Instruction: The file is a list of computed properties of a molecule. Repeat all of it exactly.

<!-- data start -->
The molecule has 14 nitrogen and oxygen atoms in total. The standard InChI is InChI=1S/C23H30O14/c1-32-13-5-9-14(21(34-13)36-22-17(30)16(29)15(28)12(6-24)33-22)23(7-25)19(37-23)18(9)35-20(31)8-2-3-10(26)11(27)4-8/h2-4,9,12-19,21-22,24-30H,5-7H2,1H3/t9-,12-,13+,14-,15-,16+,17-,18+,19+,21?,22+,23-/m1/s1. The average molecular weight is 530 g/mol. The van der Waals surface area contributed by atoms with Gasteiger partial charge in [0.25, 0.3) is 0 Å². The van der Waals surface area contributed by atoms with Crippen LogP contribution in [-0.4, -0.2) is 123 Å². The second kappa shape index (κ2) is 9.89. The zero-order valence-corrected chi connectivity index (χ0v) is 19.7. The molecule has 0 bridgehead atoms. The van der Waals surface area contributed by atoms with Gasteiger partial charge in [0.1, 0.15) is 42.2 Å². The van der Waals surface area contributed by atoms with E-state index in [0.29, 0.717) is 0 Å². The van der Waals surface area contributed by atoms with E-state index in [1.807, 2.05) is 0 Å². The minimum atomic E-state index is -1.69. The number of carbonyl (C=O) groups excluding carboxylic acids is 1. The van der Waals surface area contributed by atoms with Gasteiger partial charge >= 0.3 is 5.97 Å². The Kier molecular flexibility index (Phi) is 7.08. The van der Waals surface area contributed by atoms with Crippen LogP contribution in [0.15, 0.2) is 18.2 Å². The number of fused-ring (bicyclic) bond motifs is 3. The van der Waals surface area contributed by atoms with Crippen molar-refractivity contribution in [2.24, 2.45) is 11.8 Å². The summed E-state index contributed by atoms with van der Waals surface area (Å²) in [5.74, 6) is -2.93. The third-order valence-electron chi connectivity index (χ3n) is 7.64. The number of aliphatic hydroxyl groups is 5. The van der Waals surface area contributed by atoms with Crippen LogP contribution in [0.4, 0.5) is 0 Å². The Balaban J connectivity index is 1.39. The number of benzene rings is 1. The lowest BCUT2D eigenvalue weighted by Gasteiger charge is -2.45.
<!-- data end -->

The molecule has 14 nitrogen and oxygen atoms in total. The standard InChI is InChI=1S/C23H30O14/c1-32-13-5-9-14(21(34-13)36-22-17(30)16(29)15(28)12(6-24)33-22)23(7-25)19(37-23)18(9)35-20(31)8-2-3-10(26)11(27)4-8/h2-4,9,12-19,21-22,24-30H,5-7H2,1H3/t9-,12-,13+,14-,15-,16+,17-,18+,19+,21?,22+,23-/m1/s1. The average molecular weight is 530 g/mol. The van der Waals surface area contributed by atoms with Gasteiger partial charge in [0.25, 0.3) is 0 Å². The van der Waals surface area contributed by atoms with Crippen LogP contribution in [-0.4, -0.2) is 123 Å². The second kappa shape index (κ2) is 9.89. The zero-order valence-corrected chi connectivity index (χ0v) is 19.7. The molecule has 0 bridgehead atoms. The van der Waals surface area contributed by atoms with Gasteiger partial charge in [0.1, 0.15) is 42.2 Å². The van der Waals surface area contributed by atoms with E-state index in [0.29, 0.717) is 0 Å². The van der Waals surface area contributed by atoms with E-state index in [1.807, 2.05) is 0 Å². The minimum atomic E-state index is -1.69. The number of carbonyl (C=O) groups excluding carboxylic acids is 1. The van der Waals surface area contributed by atoms with Gasteiger partial charge >= 0.3 is 5.97 Å². The Kier molecular flexibility index (Phi) is 7.08. The van der Waals surface area contributed by atoms with Crippen LogP contribution in [0.15, 0.2) is 18.2 Å². The number of fused-ring (bicyclic) bond motifs is 3. The van der Waals surface area contributed by atoms with Crippen molar-refractivity contribution in [2.24, 2.45) is 11.8 Å². The summed E-state index contributed by atoms with van der Waals surface area (Å²) in [5.74, 6) is -2.93. The third-order valence-electron chi connectivity index (χ3n) is 7.64. The number of aliphatic hydroxyl groups is 5. The van der Waals surface area contributed by atoms with Crippen LogP contribution in [0.4, 0.5) is 0 Å². The Balaban J connectivity index is 1.39. The number of benzene rings is 1. The lowest BCUT2D eigenvalue weighted by Gasteiger charge is -2.45.